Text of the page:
Rank and file union organising and employers’ counter-mobilisation: The role of activists in the mobilisation of 'self-employed' construction workers
The unlawful blacklisting of union members by the UK’s major building contractors is well documented. Yet despite having a low union membership density, the sector experiences periodic explosions of industrial action that are almost always unofficial and led by rank and file activists rather than the official unions. Scholars have highlighted the lack of research into employers’ anti-union strategies and the methods by which workers attempt to overcome the difficulties they impose.
The author is a leading blacklisting campaigner and this thesis adopts a participatory action research approach, where findings have already been used to support emancipatory change. Over 100 interviews with activists, union officials and industrial relations officers were carried out; whilst documentary evidence from blacklist files, witness statements and internal police reports were analysed. The author’s positionality allowed access to both the interview cohort and primary source documentary data that would be denied to most other researchers.
Using mobilisation theory as its theoretical framework, this thesis investigates a systematic industry wide employers’ counter-mobilisation strategy orchestrated by senior executives of multinational corporations, with direct involvement of the police. It also documents the experiences of the construction activists; evaluating how an expectation of victimisation combined with precarious employment relations which results in little legal protection for workers and a business friendly approach adopted by unions, has shaped their activism. Starting from the mid 1980s, the thesis acts as a 30-year longitudinal qualitative case study.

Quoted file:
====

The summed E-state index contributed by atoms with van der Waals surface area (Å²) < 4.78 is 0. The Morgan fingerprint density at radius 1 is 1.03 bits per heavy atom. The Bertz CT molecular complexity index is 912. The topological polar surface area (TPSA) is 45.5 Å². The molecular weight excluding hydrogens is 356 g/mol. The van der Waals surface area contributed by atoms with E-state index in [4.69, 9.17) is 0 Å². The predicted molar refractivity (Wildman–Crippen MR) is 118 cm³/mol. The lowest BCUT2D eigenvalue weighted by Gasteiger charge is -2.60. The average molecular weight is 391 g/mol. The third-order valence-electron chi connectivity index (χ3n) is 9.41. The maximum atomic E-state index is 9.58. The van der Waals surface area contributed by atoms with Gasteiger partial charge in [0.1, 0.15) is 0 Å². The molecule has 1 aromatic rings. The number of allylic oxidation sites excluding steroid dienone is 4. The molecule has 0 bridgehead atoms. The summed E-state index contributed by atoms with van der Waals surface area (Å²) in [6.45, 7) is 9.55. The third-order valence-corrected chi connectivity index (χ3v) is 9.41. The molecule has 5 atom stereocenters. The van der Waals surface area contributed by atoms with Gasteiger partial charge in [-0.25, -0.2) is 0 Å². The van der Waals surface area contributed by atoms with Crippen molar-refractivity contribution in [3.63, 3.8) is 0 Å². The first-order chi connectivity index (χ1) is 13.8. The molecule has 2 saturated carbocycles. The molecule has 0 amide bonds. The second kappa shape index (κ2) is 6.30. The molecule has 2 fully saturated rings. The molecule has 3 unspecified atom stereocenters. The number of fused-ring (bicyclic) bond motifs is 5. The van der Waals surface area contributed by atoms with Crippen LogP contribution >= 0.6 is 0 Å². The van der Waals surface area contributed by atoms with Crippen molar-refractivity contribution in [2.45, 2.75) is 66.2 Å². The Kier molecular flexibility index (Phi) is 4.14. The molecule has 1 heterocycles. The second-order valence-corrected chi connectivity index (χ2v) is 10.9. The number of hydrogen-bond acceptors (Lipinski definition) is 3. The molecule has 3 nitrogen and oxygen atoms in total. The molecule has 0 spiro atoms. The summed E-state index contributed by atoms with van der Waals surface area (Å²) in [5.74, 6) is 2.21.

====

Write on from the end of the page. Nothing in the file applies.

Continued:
A previously unresearched model of union organising that combines covert organising techniques with informal networks of activists operating outside formal union structures is documented. These rank and file groups led some of the most significant industrial disputes of the past three decades, often involving self-employed and non-union workers. Though heavily influenced by structural factors, human agency by activists is key to understanding the patterns of industrial action in construction.
This thesis argues that blacklisting is a pre-existing feature of the employment relations landscape rather than a response to specific instances of union organising. As such, counter-mobilisation, within the construction industry at least, should be placed at the start rather than towards the end of any collective mobilisation process. The thesis suggests that a more explicitly dialectical view of mobilisation theory, where structure and agency and the actions of employers and unions constantly interact throughout the mobilisation process, provides a fuller understanding of the phenomenon than a sequential ‘theory of stages’ in which it is too often presented.
Smith, D. Rank and file union organising and employers’ counter-mobilisation: The role of activists in the mobilisation of 'self-employed' construction workers. (Thesis). University of the West of England. Retrieved from https://uwe-repository.worktribe.com/output/1490832
|Publicly Available Date||Jun 26, 2020|
|Keywords||union organizing, mobilization theory, rank and file, covert organising, unofficial industrial action, blacklisting, counter-mobilization, construction, precarious work, participatory action research, public sociology, Economic League, The Consulting Asso|
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